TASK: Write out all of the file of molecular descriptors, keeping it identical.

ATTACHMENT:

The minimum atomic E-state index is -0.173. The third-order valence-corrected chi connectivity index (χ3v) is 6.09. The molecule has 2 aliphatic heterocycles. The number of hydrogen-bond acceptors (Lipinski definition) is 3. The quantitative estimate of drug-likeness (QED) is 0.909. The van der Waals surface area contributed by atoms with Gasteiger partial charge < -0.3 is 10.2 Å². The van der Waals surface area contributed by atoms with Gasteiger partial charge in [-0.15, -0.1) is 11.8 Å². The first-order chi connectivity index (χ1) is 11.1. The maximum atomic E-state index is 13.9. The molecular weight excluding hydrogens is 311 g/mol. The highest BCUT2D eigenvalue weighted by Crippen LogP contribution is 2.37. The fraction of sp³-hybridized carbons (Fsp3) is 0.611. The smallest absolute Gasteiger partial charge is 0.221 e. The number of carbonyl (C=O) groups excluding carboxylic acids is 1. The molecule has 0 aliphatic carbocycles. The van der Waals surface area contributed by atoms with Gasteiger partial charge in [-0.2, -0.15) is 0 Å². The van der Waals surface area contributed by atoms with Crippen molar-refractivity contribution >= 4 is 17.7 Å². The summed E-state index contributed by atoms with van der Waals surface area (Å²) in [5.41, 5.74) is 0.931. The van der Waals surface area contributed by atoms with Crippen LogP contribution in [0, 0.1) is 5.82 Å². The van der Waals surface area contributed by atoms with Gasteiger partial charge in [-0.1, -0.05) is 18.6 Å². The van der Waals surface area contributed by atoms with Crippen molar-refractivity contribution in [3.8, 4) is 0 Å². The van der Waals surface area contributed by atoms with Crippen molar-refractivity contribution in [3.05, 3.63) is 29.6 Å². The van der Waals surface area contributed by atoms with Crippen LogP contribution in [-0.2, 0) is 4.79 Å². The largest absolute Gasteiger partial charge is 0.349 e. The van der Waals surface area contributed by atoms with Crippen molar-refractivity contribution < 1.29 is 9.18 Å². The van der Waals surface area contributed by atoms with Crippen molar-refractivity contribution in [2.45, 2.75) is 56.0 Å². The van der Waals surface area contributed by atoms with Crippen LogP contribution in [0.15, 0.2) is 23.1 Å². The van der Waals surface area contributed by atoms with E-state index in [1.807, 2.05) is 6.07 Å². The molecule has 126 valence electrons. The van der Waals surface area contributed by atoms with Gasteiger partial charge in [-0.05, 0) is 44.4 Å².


The minimum atomic E-state index is -0.173. The third-order valence-corrected chi connectivity index (χ3v) is 6.09. The molecule has 2 aliphatic heterocycles. The number of hydrogen-bond acceptors (Lipinski definition) is 3. The quantitative estimate of drug-likeness (QED) is 0.909. The van der Waals surface area contributed by atoms with Gasteiger partial charge < -0.3 is 10.2 Å². The van der Waals surface area contributed by atoms with Gasteiger partial charge in [-0.15, -0.1) is 11.8 Å². The first-order chi connectivity index (χ1) is 11.1. The maximum atomic E-state index is 13.9. The molecular weight excluding hydrogens is 311 g/mol. The highest BCUT2D eigenvalue weighted by Crippen LogP contribution is 2.37. The fraction of sp³-hybridized carbons (Fsp3) is 0.611. The smallest absolute Gasteiger partial charge is 0.221 e. The number of carbonyl (C=O) groups excluding carboxylic acids is 1. The molecule has 0 aliphatic carbocycles. The van der Waals surface area contributed by atoms with Gasteiger partial charge in [-0.2, -0.15) is 0 Å². The van der Waals surface area contributed by atoms with Crippen molar-refractivity contribution >= 4 is 17.7 Å². The summed E-state index contributed by atoms with van der Waals surface area (Å²) in [5.41, 5.74) is 0.931. The van der Waals surface area contributed by atoms with Crippen LogP contribution in [0, 0.1) is 5.82 Å². The van der Waals surface area contributed by atoms with Gasteiger partial charge in [-0.1, -0.05) is 18.6 Å². The van der Waals surface area contributed by atoms with Crippen molar-refractivity contribution in [3.8, 4) is 0 Å². The van der Waals surface area contributed by atoms with Crippen molar-refractivity contribution in [3.05, 3.63) is 29.6 Å². The van der Waals surface area contributed by atoms with Crippen LogP contribution in [-0.2, 0) is 4.79 Å². The largest absolute Gasteiger partial charge is 0.349 e. The van der Waals surface area contributed by atoms with Crippen molar-refractivity contribution < 1.29 is 9.18 Å². The van der Waals surface area contributed by atoms with Crippen molar-refractivity contribution in [2.45, 2.75) is 56.0 Å². The van der Waals surface area contributed by atoms with Crippen LogP contribution in [0.15, 0.2) is 23.1 Å². The van der Waals surface area contributed by atoms with E-state index in [1.807, 2.05) is 6.07 Å². The molecule has 126 valence electrons. The van der Waals surface area contributed by atoms with Gasteiger partial charge in [-0.05, 0) is 44.4 Å².